• By utilizing a communication method not requiring an acknowledgment for connections between proxy devices (for TCP etc.), the flow throughput requiring an acknowledgment such as TCP flows can be improved just by installing proxy devices (for TCP etc.) at the comparatively easy to install network edge sections.
  • BRIEF DESCRIPTION OF THE DRAWINGS
  • FIG. 1 is a concept block diagram showing the function block structure of the TCP transfer control section of this invention;
  • FIG. 2 is a concept view showing a network structure utilizing the packet transfer device section of this invention;
  • FIG. 3 is a concept diagram showing the exchange method for packet and control information in connections conforming to TCP etc;
  • FIG. 4 is a concept diagram showing the exchange method for packet and control information in TCP connections for the improved TCP throughput method in the TCP proxy device of the related art;
  • FIG. 5 is a concept block diagram showing the function block structure of the packet transfer device of this invention;
  • FIG. 6 is a concept block diagram showing the function block structure of the TCP transfer control section of this invention;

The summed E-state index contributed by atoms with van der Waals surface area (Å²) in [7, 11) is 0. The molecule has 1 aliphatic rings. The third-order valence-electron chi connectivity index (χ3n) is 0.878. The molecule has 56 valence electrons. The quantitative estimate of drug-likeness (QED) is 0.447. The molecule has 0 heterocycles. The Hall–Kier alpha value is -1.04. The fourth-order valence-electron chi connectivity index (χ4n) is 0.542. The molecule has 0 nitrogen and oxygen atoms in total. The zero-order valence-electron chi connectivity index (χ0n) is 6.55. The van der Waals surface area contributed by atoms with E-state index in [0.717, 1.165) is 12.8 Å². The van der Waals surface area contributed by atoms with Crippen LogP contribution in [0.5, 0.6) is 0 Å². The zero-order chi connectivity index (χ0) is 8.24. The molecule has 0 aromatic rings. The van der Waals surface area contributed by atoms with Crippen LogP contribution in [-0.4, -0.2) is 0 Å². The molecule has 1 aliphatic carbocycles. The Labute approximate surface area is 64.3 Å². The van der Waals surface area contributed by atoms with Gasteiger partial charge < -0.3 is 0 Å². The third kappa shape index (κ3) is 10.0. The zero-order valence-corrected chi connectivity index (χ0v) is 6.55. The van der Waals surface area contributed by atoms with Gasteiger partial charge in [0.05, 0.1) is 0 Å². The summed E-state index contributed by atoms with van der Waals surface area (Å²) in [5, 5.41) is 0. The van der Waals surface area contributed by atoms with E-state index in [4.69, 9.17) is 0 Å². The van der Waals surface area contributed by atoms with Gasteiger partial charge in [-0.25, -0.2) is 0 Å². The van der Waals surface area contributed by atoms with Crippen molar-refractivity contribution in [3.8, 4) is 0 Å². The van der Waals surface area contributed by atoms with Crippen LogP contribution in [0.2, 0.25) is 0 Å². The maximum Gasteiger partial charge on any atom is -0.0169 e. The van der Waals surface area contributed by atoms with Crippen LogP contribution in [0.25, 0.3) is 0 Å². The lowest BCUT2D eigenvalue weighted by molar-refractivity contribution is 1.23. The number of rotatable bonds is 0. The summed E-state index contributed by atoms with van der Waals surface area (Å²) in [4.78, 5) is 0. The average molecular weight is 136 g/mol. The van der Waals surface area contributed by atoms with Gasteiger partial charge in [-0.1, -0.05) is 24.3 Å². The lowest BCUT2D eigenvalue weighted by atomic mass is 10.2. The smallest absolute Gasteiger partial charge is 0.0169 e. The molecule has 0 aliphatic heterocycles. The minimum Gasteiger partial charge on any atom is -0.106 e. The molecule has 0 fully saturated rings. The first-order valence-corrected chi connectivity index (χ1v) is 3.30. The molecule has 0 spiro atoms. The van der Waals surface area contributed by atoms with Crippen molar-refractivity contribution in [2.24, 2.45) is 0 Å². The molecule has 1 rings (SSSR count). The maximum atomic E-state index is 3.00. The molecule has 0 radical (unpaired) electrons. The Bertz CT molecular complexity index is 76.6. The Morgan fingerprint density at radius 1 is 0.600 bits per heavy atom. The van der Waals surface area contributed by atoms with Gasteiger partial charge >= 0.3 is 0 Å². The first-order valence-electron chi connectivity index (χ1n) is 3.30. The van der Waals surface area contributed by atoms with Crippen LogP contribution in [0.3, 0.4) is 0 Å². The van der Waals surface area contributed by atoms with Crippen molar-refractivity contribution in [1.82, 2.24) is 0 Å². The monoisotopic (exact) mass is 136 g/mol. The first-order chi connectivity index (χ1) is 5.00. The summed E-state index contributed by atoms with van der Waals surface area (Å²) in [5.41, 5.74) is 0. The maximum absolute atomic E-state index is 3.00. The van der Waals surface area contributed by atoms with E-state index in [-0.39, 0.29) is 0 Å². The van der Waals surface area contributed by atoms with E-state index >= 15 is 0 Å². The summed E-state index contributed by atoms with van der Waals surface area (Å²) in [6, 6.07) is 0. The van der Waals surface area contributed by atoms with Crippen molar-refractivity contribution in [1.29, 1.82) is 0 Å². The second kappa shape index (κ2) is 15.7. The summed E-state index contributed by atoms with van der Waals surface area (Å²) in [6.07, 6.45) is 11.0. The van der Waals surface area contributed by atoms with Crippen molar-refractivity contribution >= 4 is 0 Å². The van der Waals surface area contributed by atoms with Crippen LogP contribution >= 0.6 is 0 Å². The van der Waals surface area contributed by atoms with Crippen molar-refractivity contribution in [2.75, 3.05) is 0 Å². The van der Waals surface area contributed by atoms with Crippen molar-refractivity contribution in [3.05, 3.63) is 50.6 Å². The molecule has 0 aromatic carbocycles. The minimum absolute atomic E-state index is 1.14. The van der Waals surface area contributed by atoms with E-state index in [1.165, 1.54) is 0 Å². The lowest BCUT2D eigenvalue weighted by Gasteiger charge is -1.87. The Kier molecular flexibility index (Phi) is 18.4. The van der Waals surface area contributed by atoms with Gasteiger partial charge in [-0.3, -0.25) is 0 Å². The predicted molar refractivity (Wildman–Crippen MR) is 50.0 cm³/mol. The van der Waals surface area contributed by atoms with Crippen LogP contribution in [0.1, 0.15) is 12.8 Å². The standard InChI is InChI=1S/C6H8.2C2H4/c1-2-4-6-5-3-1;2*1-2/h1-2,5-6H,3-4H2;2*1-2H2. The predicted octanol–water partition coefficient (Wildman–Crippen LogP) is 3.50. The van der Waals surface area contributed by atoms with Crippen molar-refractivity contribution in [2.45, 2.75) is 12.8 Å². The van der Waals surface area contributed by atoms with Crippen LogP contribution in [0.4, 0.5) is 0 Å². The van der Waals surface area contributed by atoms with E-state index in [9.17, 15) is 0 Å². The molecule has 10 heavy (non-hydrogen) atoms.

• FIG. 7 is a drawing showing the packet structure utilized for communication;
  • FIG. 8 is a drawing of the header field structure of the Ethernet v2 frame as an example of a layer 2 header;
  • FIG. 9 is a drawing of the header field structure of an IPv4 datagram as an example of a layer 3 header;
  • FIG. 10 is a drawing of the header field structure of an IPv6 datagram as an example of a layer 3 header;
  • FIG. 11 is a drawing of the header field structure of the TCP segment as an example of a layer 4 header;
  • FIG. 12 is a drawing of the flag field structure of the TCP header field;
  • FIG. 13 is a drawing of the header field structure of the UDP segment as an example of the layer 4 header;
  • FIG. 14 is a drawing of the header field structure utilized in flow selection;
  • FIG. 15 is a drawing showing the acknowledgment proxy permit table:
  • FIG. 16 is a drawing showing the acknowledgment proxy discard table;